Obi-Wan and Anakin are sent on a mission to rescue Supreme Chancellor Palpatine (Ian McDiarmid), who has been kidnapped by Dooku and Separatist leader General Grievous (Matthew Wood). When they find the captive Palpatine, Count Dooku engages them both in a duel. Obi-Wan is rendered unconscious by Dooku, but a confident Anakin manages to defeat the Sith by slicing off both his hands. At Palpatine's urging, Anakin violates the Jedi Code, which forbids killing an unarmed prisoner and executes the defenseless Count. Palpatine assures Anakin that what he did was right, reassuring the Jedi that his revenge on Dooku (as well as his incident with the Tusken Raiders) was justified and that Dooku was "too dangerous to be left alive".

After returning to Coruscant, Yoda soon leaves to assist in the Battle of Kashyyyk. Not long after, Obi-Wan is called away to Utapau to confront General Grievous. Meanwhile, Anakin is angry at the Jedi Council for not granting him the rank of Master, and is also troubled by visions of his secret and pregnant wife Padmé dying in childbirth. With Obi-wan and Yoda on opposite ends of the galaxy, Palpatine (who is secretly Darth Sidious) continues to tempt Anakin to the dark side of the force, promising infinite and greater powers that Jedis do not possess such as preventing death. Haunted by nightmares of Padme's possible death and guilt-ridden at not being able to save his mother, Anakin betrays and helps destroy Mace Windu (Samuel L. Jackson). He later succumbs to Sidious and takes him as his new master, becoming the Sith Lord Darth Vader.

After finding the Separatist encampment, Obi-Wan engages Grievous in combat and kills him with a blaster after a long, hard-fought battle. Not long after, Palpatine issues Order 66, directing clone troopers to turn on their Jedi generals. Obi-Wan survives the attempt on his life and escapes by stealing Grievous' star fighter and rendezvousing with Senator Bail Organa (Jimmy Smits) and Yoda aboard Organa's ship, the Tantive IV.

Along with Yoda and Bail, Obi-Wan returns to Coruscant, where he and Yoda discover that every Jedi in the Jedi Temple has been murdered, even the younglings. Obi-Wan reprogrammes a beacon, which had been instructing all remaining Jedi to return to the Jedi Temple (where they surely would be killed), by instructing them to scatter across the galaxy and remain in hiding. A heartbroken Obi-Wan then watches a security video showing Anakin leading the assault on the temple and accepting Darth Sidious as his master. Subsequently, Obi-Wan and Yoda split up to confront the two Sith Lords: Obi-Wan to fight Darth Vader and Yoda to battle Darth Sidious. Obi-Wan wishes to fight Sidious, to avoid having to kill his friend and former pupil, but Yoda insists that Obi-Wan is not strong enough to fight Sidious, and would have to accept that Anakin had been "consumed by Darth Vader."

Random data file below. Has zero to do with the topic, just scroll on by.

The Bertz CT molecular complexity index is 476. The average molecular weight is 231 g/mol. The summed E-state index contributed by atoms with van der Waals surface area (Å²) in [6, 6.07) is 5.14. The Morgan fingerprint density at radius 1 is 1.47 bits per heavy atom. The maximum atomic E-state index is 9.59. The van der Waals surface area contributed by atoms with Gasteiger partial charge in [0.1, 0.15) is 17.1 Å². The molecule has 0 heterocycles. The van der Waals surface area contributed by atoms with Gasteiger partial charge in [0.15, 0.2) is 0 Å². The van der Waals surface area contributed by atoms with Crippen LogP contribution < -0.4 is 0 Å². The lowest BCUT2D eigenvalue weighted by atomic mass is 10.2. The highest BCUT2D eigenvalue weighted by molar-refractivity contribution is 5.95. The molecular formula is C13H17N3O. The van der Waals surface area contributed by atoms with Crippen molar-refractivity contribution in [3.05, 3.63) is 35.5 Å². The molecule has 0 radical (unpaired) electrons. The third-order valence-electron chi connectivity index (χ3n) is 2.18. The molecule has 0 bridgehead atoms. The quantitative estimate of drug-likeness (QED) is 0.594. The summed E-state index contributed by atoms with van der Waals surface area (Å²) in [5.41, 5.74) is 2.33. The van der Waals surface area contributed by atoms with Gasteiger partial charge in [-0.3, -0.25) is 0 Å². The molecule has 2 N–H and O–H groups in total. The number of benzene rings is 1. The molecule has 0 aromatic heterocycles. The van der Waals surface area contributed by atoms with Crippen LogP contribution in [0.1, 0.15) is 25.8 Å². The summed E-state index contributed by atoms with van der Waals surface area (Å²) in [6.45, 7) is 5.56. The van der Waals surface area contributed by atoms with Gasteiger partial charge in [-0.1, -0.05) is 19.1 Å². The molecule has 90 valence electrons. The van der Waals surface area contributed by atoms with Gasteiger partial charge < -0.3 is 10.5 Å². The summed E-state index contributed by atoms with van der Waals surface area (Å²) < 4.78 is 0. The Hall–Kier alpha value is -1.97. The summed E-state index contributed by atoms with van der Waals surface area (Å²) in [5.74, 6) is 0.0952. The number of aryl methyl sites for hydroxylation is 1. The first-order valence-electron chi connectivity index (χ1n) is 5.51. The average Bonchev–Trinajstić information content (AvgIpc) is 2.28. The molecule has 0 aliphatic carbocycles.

Unaware of his former Padawan's location, Obi-Wan visits Padmé and explains to her what Anakin has done. A horrified Padmé refuses to believe what Obi-Wan tells her (Anakin's murder of the younglings, and his turn to the dark side) and will not reveal Anakin's whereabouts, knowing that Obi-Wan will attempt to kill him. Before departing, Obi-Wan tells Padme that he knows Anakin is the father of her unborn child. Eager to know the truth, Padmé sets out to the Mustafar system to confront Anakin herself as Obi-Wan secretly stows away in her ship.

Arriving at the volcanic planet Mustafar, Padmé realizes what Obi-Wan has told her about Anakin to be true. When Obi-Wan emerges from Padmé's ship, an enraged Anakin immediately suspects that Padmé has betrayed him and Force chokes her to unconsciousness. Obi-Wan attempts to reason with Anakin but realizes his friend is no more and that "only a Sith deals in absolute". He reluctantly ignites his lightsaber as Jedi and Sith duel throughout Mustafar's control center. After a lengthy clash, Anakin's overconfidence gets the best of him and he is cut down in mid-air by Obi-Wan. Obi-Wan takes Anakin's fallen lightsaber and watches as his former friend is consumed by the fires of the molten lava. Believing Anakin to be dead, a saddened Obi-Wan leaves the planet. Anakin survives his injuries long enough to be rescued by Palpatine and later outfits himself in the iconic black body armor, fully becoming Darth Vader.